Top 20 in 2020: Biggest BBL moments, No.4
Ahead of the 10th season of the KFC BBL, we continue our countdown of the most memorable moments in the tournament's history
21 November 2020, 02:20 PM AEST
Big sixes, great catches and thrilling finishes - the first nine seasons of the KFC Big Bash League has had all that and much, much more.
To mark the competition's 10th season this summer, we're counting down 20 of the biggest moments from the competition's history, be they good, bad or just downright bizarre.
We continue today with No.4 in the countdown and will continue to re-live some more classic moments over the next three days.
4) Record crowd packs out the MCG
Melbourne Stars v Melbourne Renegades, MCG, BBL|05
By Martin Smith
It was mid-afternoon on the second day of a new year when Anthony Everard's phone started to buzz.
The man in charge of the KFC Big Bash League was sitting in a hotel room in Perth, chewing on a club sandwich, his eyes flitting from the TV screen in front of him and down to his phone whenever a message would ping through.
On the other side of the country, the thousands of Victorian families who were expected at the MCG for that evening's Melbourne derby had started to arrive.
Every 15 minutes, Everard would get a text message from the MCG event staff, updating him on how many people had come through the gates. At first, it increased by a few thousand people at a time, then a few thousand more. But with a little more than an hour to go, the numbers grew exponentially, the crowd figure quickly jumping from 35,000 to 45,000 and continuing to accelerate.
"It just felt like a runaway train," Everard remembers.
"We'd pre-sold a big number of 50,000 tickets, but there was an enormous walk-up. And there's no ground in the world that can cope with 30,000 people turning up in the space of an hour.
"The bigger question was not so much how many people were inside the ground, it was how many people were outside.
"I remember the updates coming through on the phone, looking at the images on the TV screen and there was this sea of people in Yarra Park, stretching all the way back to Jolimont Station.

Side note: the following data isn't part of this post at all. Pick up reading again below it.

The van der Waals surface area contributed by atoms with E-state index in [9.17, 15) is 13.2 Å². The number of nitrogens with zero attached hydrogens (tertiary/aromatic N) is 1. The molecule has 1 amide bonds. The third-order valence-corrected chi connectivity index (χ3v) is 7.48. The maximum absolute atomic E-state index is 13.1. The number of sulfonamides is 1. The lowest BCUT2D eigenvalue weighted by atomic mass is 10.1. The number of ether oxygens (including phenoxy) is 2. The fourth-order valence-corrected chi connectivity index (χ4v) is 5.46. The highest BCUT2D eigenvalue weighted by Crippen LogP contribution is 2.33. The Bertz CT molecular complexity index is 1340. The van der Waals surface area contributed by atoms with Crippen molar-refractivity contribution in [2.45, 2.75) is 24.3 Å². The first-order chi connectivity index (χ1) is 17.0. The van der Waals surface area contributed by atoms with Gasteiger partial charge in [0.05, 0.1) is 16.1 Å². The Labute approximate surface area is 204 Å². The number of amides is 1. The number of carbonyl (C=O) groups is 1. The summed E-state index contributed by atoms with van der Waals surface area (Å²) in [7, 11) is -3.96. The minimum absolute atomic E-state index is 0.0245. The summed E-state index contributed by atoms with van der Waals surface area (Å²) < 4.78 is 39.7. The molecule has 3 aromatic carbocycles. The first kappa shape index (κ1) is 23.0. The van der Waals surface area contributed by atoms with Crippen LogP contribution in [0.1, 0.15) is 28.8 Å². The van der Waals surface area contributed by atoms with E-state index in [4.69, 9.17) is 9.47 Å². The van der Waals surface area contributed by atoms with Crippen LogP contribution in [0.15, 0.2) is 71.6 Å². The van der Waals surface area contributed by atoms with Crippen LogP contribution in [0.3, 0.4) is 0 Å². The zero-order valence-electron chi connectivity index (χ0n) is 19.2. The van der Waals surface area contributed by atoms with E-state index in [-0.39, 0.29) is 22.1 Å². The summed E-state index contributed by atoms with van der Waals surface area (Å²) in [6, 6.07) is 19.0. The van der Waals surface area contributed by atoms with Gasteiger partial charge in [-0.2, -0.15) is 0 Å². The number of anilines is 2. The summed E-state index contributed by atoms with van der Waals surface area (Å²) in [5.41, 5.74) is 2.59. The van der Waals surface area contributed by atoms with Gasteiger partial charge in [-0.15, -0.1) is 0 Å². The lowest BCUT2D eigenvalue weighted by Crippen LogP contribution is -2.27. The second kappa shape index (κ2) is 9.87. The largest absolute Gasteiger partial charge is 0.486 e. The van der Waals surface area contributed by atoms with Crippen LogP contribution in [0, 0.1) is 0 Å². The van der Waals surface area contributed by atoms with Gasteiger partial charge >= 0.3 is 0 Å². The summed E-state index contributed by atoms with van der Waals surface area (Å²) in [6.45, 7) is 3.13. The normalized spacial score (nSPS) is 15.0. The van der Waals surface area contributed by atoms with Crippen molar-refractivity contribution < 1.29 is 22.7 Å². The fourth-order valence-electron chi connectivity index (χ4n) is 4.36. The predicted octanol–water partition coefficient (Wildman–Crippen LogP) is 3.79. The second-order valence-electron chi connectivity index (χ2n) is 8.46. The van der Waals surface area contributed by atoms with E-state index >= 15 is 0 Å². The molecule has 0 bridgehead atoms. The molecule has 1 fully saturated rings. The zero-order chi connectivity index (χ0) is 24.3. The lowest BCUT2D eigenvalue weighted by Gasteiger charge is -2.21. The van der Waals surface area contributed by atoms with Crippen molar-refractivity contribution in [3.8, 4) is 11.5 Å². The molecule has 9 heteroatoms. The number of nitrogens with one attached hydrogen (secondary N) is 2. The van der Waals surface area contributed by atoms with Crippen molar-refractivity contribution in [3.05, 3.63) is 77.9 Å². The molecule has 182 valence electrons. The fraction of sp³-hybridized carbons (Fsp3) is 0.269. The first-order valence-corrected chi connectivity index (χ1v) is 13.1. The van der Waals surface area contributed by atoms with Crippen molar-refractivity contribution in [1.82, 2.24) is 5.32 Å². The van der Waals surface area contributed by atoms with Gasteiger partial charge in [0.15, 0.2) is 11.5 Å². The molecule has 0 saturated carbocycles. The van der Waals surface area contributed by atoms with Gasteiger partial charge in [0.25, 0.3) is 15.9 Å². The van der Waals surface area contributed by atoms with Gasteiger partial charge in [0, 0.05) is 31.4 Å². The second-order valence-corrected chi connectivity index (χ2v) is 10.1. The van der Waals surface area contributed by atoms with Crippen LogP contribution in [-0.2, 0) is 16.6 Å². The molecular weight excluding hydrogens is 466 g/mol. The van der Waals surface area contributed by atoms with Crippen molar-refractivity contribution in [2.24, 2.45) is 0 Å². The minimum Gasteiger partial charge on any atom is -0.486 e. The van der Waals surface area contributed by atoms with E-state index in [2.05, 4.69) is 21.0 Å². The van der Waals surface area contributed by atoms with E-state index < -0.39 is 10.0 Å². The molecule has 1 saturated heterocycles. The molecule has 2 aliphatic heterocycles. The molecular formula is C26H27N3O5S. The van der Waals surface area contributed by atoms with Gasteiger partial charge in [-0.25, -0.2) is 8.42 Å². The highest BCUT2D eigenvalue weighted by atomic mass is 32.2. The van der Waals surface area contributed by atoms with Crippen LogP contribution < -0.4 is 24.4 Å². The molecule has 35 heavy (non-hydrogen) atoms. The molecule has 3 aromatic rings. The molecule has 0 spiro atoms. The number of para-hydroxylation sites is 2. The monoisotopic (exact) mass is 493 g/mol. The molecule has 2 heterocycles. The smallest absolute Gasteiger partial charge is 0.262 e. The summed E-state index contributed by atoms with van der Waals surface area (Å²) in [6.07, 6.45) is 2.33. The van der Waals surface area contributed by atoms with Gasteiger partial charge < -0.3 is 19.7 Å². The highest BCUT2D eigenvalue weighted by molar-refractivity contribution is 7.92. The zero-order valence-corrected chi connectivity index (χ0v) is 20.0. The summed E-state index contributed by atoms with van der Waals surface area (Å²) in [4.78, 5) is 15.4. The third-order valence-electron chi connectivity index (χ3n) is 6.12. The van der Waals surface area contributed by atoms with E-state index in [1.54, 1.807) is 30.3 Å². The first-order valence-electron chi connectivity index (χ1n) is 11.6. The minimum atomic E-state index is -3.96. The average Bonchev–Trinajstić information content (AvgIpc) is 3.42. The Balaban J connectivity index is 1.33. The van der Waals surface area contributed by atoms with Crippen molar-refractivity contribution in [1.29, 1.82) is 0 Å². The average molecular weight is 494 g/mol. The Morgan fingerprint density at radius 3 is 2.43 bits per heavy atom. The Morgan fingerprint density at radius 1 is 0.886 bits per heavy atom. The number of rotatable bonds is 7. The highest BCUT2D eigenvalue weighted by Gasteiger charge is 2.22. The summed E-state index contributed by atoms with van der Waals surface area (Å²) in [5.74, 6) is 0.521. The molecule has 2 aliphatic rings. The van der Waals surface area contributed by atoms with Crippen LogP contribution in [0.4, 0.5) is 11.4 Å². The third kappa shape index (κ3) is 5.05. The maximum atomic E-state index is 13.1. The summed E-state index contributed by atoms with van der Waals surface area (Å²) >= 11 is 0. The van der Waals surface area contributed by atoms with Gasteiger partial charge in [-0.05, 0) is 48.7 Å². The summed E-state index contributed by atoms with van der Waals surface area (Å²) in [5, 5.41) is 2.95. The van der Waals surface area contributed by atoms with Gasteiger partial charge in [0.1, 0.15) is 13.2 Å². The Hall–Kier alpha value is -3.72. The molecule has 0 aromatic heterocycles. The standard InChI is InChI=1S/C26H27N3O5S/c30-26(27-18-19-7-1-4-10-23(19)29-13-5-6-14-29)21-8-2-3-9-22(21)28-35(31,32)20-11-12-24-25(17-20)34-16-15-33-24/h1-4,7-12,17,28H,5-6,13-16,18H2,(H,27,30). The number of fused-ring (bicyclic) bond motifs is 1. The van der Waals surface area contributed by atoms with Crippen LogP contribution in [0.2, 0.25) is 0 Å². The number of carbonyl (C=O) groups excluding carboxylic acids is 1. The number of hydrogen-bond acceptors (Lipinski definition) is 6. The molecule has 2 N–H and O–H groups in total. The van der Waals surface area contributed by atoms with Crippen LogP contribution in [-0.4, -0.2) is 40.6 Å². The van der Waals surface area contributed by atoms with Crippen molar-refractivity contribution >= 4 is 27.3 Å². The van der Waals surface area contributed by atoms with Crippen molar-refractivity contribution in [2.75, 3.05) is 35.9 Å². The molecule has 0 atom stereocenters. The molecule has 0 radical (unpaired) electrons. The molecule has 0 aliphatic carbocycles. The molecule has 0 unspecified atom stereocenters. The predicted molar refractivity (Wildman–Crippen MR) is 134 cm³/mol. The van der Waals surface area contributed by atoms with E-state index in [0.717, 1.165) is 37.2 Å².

"It was a surreal feeling because I was kind of helpless. I didn't have a role on match day in terms of determining how many gates to open and security; that's all done by the MCG and the local authorities, so I was very much hands off.
"It was a feeling of excitement and euphoria combined with helplessness about how we were going to get all these people into the ground for the start of the game."
During that crazy 90 minutes before the first ball was bowled, what should have been the breakout night of Australian cricket's newest competition threatened to spiral into a PR disaster.
The sudden arrival of tens of thousands of people outside Melbourne's sporting mecca was complicated by the 'Ring of Steel' that surrounded the ground; hundreds of metres of wire fencing that had been set up as a security measure following the tragic terrorist attack in Paris just six weeks earlier.
In that heightened environment, throwing the gates open to the masses – as Kerry Packer had done nearly four decades earlier when World Series Cricket had its breakout moment at the SCG – simply wasn't an option.
All Everard and his team could do was wait, and hope.
"There were people live tweeting outside the ground and taking photos of the queues," he remembers.
"I remember thinking about the (publicity) risk of so many families and kids that had made the pilgrimage to the MCG on a beautiful, warm summer's night and having to be turned away.
"The MCG is as capable as any ground in the world of handling an additional walk up. My question was to what extent the additional layer of security would slow things down. And a T20 game can be over in a heartbeat; if you miss the first 30 minutes, you're a fair way into the game already.